IT priorities in the downturn

IT leaders talk to Computer Weekly about how their IT priorities have been shaped by the downturn

CIOs are turning to technology to help their organisations strengthen the bottom line as they grapple with some of the toughest economic conditions seen for decades.

In a series of interviews with Computer Weekly, IT leaders have revealed how their IT priorities have been shaped by the downturn.

While many IT leaders are cutting costs, others are using the downturn to invest in technology that will help the business grow.

The interviews accompany research by Computer Weekly and TechTarget, which reveals that 29% of UK businesses plan to expand their IT to grow their business despite the tough economic conditions.

The survey had responses from more than 200 UK senior IT professionals, and in excess of 2,600 worldwide.

Windows 7, server virtualisation, business analytics and data protection are at the top of organisations' priority lists this year in the UK, the research reveals.

Table of contents

IT budgets

Investment patterns follow traditional ones

2012 spending looks better than 2010, close to 2011

UK IT budgets have been hit unevenly by the downturn, where 38% of organisations expect to spend more on IT this year, while 32% are facing cutbacks.

CIOs in the public sector and charities which rely on government funding and donations from the public are facing the most severe cutbacks in their spending. They are looking to use IT in innovative ways to help their organisations reduce their overheads.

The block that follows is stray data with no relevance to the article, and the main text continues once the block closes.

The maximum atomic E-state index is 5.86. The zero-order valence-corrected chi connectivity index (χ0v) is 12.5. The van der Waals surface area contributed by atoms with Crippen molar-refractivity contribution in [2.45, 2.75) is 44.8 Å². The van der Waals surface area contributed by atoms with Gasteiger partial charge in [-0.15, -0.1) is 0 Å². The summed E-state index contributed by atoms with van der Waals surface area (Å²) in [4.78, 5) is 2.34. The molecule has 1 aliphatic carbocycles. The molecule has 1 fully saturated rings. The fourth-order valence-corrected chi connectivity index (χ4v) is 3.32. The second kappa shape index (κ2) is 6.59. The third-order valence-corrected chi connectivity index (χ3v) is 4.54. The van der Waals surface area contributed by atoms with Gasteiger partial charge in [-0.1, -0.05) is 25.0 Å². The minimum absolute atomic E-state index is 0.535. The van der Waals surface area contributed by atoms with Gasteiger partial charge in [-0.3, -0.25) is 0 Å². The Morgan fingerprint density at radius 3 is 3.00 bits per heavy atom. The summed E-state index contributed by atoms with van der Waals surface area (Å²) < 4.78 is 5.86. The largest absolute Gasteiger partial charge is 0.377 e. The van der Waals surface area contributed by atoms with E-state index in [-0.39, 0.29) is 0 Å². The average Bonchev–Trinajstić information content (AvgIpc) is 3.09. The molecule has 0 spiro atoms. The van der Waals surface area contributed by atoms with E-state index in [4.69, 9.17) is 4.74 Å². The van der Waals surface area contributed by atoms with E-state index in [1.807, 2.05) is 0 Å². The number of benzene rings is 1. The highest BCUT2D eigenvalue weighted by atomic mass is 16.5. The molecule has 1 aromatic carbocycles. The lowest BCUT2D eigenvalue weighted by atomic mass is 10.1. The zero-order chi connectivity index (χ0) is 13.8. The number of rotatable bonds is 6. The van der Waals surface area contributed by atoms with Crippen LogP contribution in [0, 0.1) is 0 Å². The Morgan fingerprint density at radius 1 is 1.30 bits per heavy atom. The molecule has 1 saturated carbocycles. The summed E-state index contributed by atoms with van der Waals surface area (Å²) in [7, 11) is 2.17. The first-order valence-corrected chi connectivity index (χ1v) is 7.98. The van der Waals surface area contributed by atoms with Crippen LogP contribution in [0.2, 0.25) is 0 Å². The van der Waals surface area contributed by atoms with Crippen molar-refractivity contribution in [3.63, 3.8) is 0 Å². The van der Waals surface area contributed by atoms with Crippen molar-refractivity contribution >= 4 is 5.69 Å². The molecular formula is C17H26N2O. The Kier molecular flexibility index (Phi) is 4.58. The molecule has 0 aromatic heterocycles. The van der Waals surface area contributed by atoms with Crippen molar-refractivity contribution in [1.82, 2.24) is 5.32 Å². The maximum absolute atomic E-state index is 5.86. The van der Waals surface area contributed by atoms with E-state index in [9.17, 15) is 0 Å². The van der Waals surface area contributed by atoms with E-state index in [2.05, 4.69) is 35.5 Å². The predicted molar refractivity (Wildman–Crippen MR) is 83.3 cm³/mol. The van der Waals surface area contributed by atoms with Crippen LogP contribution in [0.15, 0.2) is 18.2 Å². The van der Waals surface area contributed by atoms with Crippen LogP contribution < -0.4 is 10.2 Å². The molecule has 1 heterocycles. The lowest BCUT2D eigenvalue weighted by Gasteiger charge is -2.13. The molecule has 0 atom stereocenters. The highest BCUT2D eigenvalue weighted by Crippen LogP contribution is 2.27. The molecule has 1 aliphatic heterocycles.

West Midlands Police, which faces phased budget cuts of £126m, is looking to shared IT services and partnerships with suppliers to help run its IT services more efficiently.

“We are looking at key opportunities where ICT can add return on investment and deliver a value proposition to the organisation," says CIO Chris Price.

Children’s charity St Christopher’s has delayed some IT projects, following a cut in its income from local authorities. IT manager Dave Glanville, is concentrating on projects that will bring a quick return, such as server virtualisation.

St Christopher's has become more agile and is focusing on shorter-term projects. “The effect on IT is that we also have to be quick and agile,” he said.

Other organisations are stepping up their spending on technology as they look for ways to boost their turnover during difficult trading conditions.

High street retailer John Lewis, which posted record sales in January, is investing in a state-of-the-art EPOS system, an updated website, and has longer-term plans for data analytics.